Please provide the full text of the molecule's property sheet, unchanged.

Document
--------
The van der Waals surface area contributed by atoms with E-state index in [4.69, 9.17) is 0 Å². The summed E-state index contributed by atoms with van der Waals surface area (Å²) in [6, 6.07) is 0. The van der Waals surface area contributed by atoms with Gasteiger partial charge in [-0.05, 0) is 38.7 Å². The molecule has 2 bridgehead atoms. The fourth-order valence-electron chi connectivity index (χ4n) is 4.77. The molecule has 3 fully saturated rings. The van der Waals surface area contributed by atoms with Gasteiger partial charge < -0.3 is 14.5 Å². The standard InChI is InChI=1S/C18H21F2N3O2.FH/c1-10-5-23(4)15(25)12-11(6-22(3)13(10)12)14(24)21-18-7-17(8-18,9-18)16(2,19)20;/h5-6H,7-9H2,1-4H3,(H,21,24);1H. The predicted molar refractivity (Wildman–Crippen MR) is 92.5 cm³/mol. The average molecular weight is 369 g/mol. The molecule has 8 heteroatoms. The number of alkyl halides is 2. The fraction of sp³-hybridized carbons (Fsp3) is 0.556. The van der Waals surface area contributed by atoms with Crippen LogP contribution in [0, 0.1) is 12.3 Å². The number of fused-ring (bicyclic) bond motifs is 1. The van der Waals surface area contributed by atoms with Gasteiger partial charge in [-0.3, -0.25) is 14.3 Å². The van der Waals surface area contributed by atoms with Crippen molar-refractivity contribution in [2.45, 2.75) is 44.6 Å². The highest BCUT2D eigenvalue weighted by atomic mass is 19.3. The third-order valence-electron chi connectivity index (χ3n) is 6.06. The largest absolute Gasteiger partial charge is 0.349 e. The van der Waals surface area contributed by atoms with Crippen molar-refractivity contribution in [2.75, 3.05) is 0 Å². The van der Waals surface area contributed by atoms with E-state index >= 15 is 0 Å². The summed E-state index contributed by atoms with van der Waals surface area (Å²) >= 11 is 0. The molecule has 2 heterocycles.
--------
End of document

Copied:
The van der Waals surface area contributed by atoms with E-state index in [4.69, 9.17) is 0 Å². The summed E-state index contributed by atoms with van der Waals surface area (Å²) in [6, 6.07) is 0. The van der Waals surface area contributed by atoms with Gasteiger partial charge in [-0.05, 0) is 38.7 Å². The molecule has 2 bridgehead atoms. The fourth-order valence-electron chi connectivity index (χ4n) is 4.77. The molecule has 3 fully saturated rings. The van der Waals surface area contributed by atoms with Gasteiger partial charge < -0.3 is 14.5 Å². The standard InChI is InChI=1S/C18H21F2N3O2.FH/c1-10-5-23(4)15(25)12-11(6-22(3)13(10)12)14(24)21-18-7-17(8-18,9-18)16(2,19)20;/h5-6H,7-9H2,1-4H3,(H,21,24);1H. The predicted molar refractivity (Wildman–Crippen MR) is 92.5 cm³/mol. The average molecular weight is 369 g/mol. The molecule has 8 heteroatoms. The number of alkyl halides is 2. The fraction of sp³-hybridized carbons (Fsp3) is 0.556. The van der Waals surface area contributed by atoms with Crippen LogP contribution in [0, 0.1) is 12.3 Å². The number of fused-ring (bicyclic) bond motifs is 1. The van der Waals surface area contributed by atoms with Gasteiger partial charge in [-0.3, -0.25) is 14.3 Å². The van der Waals surface area contributed by atoms with Crippen molar-refractivity contribution in [2.45, 2.75) is 44.6 Å². The highest BCUT2D eigenvalue weighted by atomic mass is 19.3. The third-order valence-electron chi connectivity index (χ3n) is 6.06. The largest absolute Gasteiger partial charge is 0.349 e. The van der Waals surface area contributed by atoms with Crippen molar-refractivity contribution in [2.75, 3.05) is 0 Å². The van der Waals surface area contributed by atoms with E-state index >= 15 is 0 Å². The summed E-state index contributed by atoms with van der Waals surface area (Å²) >= 11 is 0. The molecule has 2 heterocycles.